This city has the second-lowest temperature recorded in Canada, at -60.6Β° C on January 11, 1911. It's also the oldest settlement in Alberta. 


11. Kenaston, Saskatchewan

Let It Snow: β„️

Frostbite Factor: πŸŒ‘🌑🌑

The Great Indoors: πŸ”₯πŸ”₯

This province has a snowman statue to celebrate its cold winters. The city self-describes as the "Blizzard Capital of Canada."


10. Winnipeg, Manitoba

Let It Snow:❄️❄️

Frostbite Factor:🌑🌑🌑

The Great Indoors: πŸ”₯πŸ”₯πŸ”₯πŸ”₯πŸ”₯

The city, which I previously mentioned for being the coldest major city in Canada, has the coldest average temperatures and the most days below freezing.


9. Kenora, Ontario

Let It Snow: ❄️❄️

Frostbite Factor: πŸŒ‘🌑🌑

The Great Indoors: πŸ”₯πŸ”₯πŸ”₯

It gets so cold here that mailboxes freeze shut. End of story. That's all you need to know.


8. Val-D'Or, Quebec

Let It Snow: β„️❄️❄️❄️

Frostbite Factor: πŸŒ‘🌑🌑

The Great Indoors: πŸ”₯πŸ”₯πŸ”₯

This city experiences 103 days of snowfall. Yikes. Residents don't let the cold stop them though: they are Quebecers, after all. Snowshoeing, fishing, and snowmobiling are all on the day's schedule.


7. Moosonee, Ontario

Let It Snow: β„️❄️❄️❄️

Frostbite Factor: πŸŒ‘🌑🌑🌑

The Great Indoors: πŸ”₯πŸ”₯

In the words of Expedia, "Moosonee has so much winter street cred, you’d almost think it was in one of the territories." The only roads here in the winter are ice roads: you have to come in by train or plane otherwise.


6. Thompson, Manitoba

Let It Snow:❄️❄️

Frostbite Factor: πŸŒ‘🌑🌑🌑

The Great Indoors: πŸ”₯πŸ”₯

This city sees an average of 24cm of snow... in October. Temperatures here reach -24 degrees celcius.


5. Yellowknife, Northern Territories

Let It Snow: ❄️❄️

Frostbite Factor: πŸŒ‘🌑🌑🌑🌑

The Great Indoors: πŸ”₯πŸ”₯πŸ”₯πŸ”₯

Among Canada's larger cities, Yellowknife sees the longest snow cover season and the most severe wind chill. Obviously, the territories take the prize for the most miserable winters.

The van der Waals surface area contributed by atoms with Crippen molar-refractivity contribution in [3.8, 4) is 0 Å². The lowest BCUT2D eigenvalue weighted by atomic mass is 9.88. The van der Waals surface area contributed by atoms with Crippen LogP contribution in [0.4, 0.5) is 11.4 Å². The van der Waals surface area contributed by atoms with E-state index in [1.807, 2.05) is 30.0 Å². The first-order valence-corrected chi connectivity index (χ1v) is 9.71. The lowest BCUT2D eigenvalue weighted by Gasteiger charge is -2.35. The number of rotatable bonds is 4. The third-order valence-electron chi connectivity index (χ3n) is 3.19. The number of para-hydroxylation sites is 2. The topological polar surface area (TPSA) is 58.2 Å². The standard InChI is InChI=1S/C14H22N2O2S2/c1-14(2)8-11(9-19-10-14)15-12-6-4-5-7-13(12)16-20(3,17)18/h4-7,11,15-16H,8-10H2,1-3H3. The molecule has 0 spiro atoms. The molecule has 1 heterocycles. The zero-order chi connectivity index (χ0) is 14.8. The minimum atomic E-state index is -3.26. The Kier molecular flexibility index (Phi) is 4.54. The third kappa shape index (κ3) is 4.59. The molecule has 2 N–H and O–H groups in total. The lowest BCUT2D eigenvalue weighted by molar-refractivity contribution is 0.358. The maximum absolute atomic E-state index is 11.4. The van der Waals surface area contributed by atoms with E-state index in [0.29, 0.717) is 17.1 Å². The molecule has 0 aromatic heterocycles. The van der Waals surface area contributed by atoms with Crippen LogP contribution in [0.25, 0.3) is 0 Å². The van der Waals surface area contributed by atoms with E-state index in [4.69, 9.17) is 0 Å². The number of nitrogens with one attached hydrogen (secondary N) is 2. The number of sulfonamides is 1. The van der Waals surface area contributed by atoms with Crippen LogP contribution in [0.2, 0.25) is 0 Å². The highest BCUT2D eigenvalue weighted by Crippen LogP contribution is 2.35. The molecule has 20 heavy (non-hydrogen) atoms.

4. Inuvik, Northern Territories

Let It Snow: β„️❄️❄️

Frostbite Factor: πŸŒ‘🌑🌑🌑🌑

The Great Indoors:πŸ”₯

This city is so far north that they spend the whole month of December in darkness. A popular activity in this town? Indoor swimming. Who would've thought?


3. Beaver Creek, Yukon

Let It Snow: ❄️

Frostbite Factor: πŸŒ‘🌑🌑🌑🌑

The Great Indoors: πŸ”₯

This city holds the record for the coldest temperature ever recorded... in all of North America. On February 3, 1947 temperatures dropped to -63Β° C. WHAT. THE. HECK. 


2. Baker Lake, Nunavut

Let It Snow: β„️❄️

Frostbite Factor:  🌑🌑🌑🌑🌑

The Great Indoors: πŸ”₯

@roch_lapsembedded via  

This city is one of the windiest in Canada, and their average temperature hovers around -32 degrees celcius. No wonder it is so close to the top of the list.


1. Rankin Inlet, Nunavut

Let It Snow: β„️❄️

Frostbite Factor: πŸŒ‘🌑🌑🌑🌑

The Great Indoors: πŸ”₯

It's so cold here that residents see a phenomenon termed "ice fog." According to Expedia, this happens when the temperature dips below 40 degress (which is done often) and creates a fog made up of tiny ice crystals.


If you're a visual person, you can look at the map below, which points out these cities on the map.

Via Expedia.ca

Is your city on the list?